Fall Planting For Spring Flowers & Winter Eats

fallplanting

I can tell fall is riiiight around the corner, but it isn't because the trees are changing color, or because there's a chill in the air.  I can tell because my mailbox is full of fall edition garden catalogs! 

That means it’s juuuust about time to start planning ahead for next spring.  And, well, even for the winter.

Keep reading to see why fall is the perfect time to plan for next spring, and how you can even extend you veggie garden's productivity into the winter!

Early to Bloom Means Hard at Work in the Fall and Winter

Most everyone is familiar with early spring flowers like daffodils, tulips, and crocus. These are some of the very first plants to bloom, a sure sign that warmer days are ahead.  But the thing is, almost any plant that blooms that early has either set its buds before winter (trees and shrubs, looking at you) or has been busy establishing itself underground during the winter.  That means you need to plant most of these flowers (well, bulbs and corms and such, actually) now.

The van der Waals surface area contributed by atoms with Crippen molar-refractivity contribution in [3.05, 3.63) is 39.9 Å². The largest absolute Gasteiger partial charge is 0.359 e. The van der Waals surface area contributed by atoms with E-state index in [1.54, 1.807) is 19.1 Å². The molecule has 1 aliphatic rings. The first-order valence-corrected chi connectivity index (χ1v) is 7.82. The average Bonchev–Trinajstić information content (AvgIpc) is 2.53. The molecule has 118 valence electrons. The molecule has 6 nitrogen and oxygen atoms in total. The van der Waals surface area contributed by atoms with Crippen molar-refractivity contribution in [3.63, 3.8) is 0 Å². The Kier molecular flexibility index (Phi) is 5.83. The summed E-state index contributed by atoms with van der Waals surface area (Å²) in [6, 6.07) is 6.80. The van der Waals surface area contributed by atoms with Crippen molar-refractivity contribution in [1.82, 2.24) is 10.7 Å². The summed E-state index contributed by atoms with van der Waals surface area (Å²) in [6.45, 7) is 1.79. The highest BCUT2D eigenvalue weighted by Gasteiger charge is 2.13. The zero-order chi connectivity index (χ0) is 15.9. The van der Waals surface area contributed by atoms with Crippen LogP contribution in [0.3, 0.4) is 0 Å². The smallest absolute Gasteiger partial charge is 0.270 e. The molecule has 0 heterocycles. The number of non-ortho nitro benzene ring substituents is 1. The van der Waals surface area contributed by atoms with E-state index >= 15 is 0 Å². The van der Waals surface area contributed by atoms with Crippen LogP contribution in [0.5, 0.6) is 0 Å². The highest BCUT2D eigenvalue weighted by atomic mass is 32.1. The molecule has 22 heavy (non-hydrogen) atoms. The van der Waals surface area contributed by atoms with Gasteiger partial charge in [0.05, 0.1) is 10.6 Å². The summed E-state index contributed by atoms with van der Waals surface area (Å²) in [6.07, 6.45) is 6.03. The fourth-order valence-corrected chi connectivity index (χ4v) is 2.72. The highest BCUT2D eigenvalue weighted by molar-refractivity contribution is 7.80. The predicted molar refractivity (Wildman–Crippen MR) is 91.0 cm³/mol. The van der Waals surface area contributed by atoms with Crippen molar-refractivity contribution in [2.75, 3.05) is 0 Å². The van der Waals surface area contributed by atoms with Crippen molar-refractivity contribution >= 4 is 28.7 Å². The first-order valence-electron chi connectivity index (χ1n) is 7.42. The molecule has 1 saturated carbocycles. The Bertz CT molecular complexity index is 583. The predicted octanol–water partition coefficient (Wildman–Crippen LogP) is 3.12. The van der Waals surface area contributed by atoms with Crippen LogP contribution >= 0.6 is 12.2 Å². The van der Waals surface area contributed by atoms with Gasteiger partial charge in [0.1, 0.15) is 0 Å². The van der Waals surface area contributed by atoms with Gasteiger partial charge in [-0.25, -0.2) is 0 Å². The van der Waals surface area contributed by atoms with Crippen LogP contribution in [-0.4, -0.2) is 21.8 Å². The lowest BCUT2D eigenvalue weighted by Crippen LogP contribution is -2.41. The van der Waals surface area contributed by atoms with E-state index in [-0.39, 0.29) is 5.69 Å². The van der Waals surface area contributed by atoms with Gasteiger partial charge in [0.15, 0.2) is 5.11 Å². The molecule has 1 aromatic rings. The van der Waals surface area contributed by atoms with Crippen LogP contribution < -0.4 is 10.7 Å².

Planting Perennials in the Fall?  Yes!

But it’s not just the standard early spring bloomers that can be planted now. It’s also perfectly fine to plant perennials, provided you give them enough time to establish a good root system before the ground freezes. This is good news, because, at least where I live, there are some great deals on perennials by the end of summer.  Of course, selection at your local big box store or greenhouse may be more limited, in which case you might consider ordering it from a company like White Flower Farm or Gurneys.

Cool Weather Crops = Winter Time Eats

If you'd like to extend the vegetable gardening season well into the winter time, fall is definitely the time to plan and plant!  Most cool weather crops, like peas, lettuce, onions, kale, and the like can be planted in the fall and harvested into winter. 

If you add a cold frame to your vegetable garden, you can extend that harvest well into the snowy season!

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Linda KelsoComment